The Bellagio Fountains are one of the few free attractions in Las Vegas
The Bellagio Fountains are one of the few free attractions in Las Vegas

Bellagio Fountains: Will the famous Las Vegas landmark close to make way for a shopping mall?

Reports say the resort is considering replacing the iconic attraction with a mall

Julia Buckley
Wednesday 24 May 2017 13:53
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What Las Vegas giveth, Las Vegas taketh away. Eighteen years after the Bellagio opened and redefined luxury in Sin City, rumours are afoot that the resort plans to ditch its most famous feature – the dancing fountains.

The fountains – which cost $40 million to build and contain 22 million gallons of water – are one of the top attractions in Vegas. Set in “Lake Bellagio”, facing onto the infamous Strip, they “dance” with choreographed movements every half hour to tracks such as Viva Las Vegas, Luck Be a Lady, and My Heart Will Go On, as well as more modern tracks from the likes of Tiesto. Some casino high rollers are allowed to pick a song from the playlist – though that honour is reserved for few big spenders.

But a report in the Las Vegas Review Journal claims that executives at MGM Resorts, which owns the Bellagio, have discussed plans to turn the 8.5-acre site into a “boutique shopping and restaurant promenade.”

“It’s incredibly valuable real estate that earns the hotel nothing,” a source told the newspaper. “It has had a long run as a tourist attraction, but now it’s time to make it a revenue earner.”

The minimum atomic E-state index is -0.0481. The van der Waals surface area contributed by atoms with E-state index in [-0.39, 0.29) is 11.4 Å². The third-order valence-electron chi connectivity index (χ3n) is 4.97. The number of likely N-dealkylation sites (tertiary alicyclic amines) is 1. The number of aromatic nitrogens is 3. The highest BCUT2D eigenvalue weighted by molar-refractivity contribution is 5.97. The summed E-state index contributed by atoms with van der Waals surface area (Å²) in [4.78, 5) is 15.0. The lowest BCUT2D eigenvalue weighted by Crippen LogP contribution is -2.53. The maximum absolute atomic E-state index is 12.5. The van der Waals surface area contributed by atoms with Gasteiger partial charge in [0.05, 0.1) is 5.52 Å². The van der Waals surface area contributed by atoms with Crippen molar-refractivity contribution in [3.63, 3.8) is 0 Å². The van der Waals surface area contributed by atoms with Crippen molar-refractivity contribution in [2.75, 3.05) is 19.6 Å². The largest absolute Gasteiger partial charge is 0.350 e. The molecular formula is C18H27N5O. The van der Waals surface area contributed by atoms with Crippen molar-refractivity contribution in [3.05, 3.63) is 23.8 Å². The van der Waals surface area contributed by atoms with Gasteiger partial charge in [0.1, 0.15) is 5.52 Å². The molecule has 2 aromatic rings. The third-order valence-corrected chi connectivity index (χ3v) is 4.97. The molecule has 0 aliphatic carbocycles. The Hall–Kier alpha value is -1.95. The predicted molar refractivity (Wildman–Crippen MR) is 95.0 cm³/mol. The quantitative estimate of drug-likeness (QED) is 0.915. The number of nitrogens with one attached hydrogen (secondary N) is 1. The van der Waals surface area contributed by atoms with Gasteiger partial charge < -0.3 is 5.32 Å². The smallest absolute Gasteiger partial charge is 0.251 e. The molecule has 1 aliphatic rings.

The fountains are known as being a rare free attraction in a city that encourages spending at every opportunity. However, the restaurants on Lake Bellagio command premium pricing to match the views, and tables nearest the water are reserved for big spenders.

Vegas, of course, is no stranger to “boutique shopping promenades”. Most of the upmarket casinos have malls attached - Bellagio already counts brands such as Bottega Veneta, Dior and Louis Vuitton in its clutch.

It is believed the plans have been inspired by the decision to replace the golf course at the rival Wynn resort with a water park. Owner Steve Wynn was behind Bellagio, and is regarded as Vegas’ biggest mogul.

In response to the rumours, MGM Resorts issued a statement saying, “We have no plans or intention to eliminate the iconic Bellagio Fountains, one of the most identifiable tourism landmarks in the world.”

But the statement did not deny that discussions have been held.

Blogger Scott Roeben, whose Vital Vegas site often covers stories the casinos prefer to keep quiet, told The Independent:

“Las Vegas is in a constant state of evolution. Freebies were once enticements; now they're rewards for loyalty. People who come to see free shows aren't the ideal casino customer.

“While the fountains would be missed, casinos have to do the same cost/benefit analysis any business would. While free attractions appear to draw crowds, that rarely translates into gambling or other revenue for the casino. There are numerous examples of casinos eliminating or downsizing their free offerings, including the Sirens of TI show at Treasure Island. It had zero impact on their bottom line, other than to bolster it with the cost savings.

“The Bellagio fountains are certainly iconic, and they're known around the world. But it's not on the shoulders of Bellagio or its ownership, MGM Resorts, to provide a free attraction used to promote Las Vegas. Their responsibility, for better or worse, is to shareholders.

“But while I'm sure a move like this has been discussed at some point, the possibility it will happen is remote. It would be a public relations nightmare, for starters.”

A final decision is expected by mid-summer.

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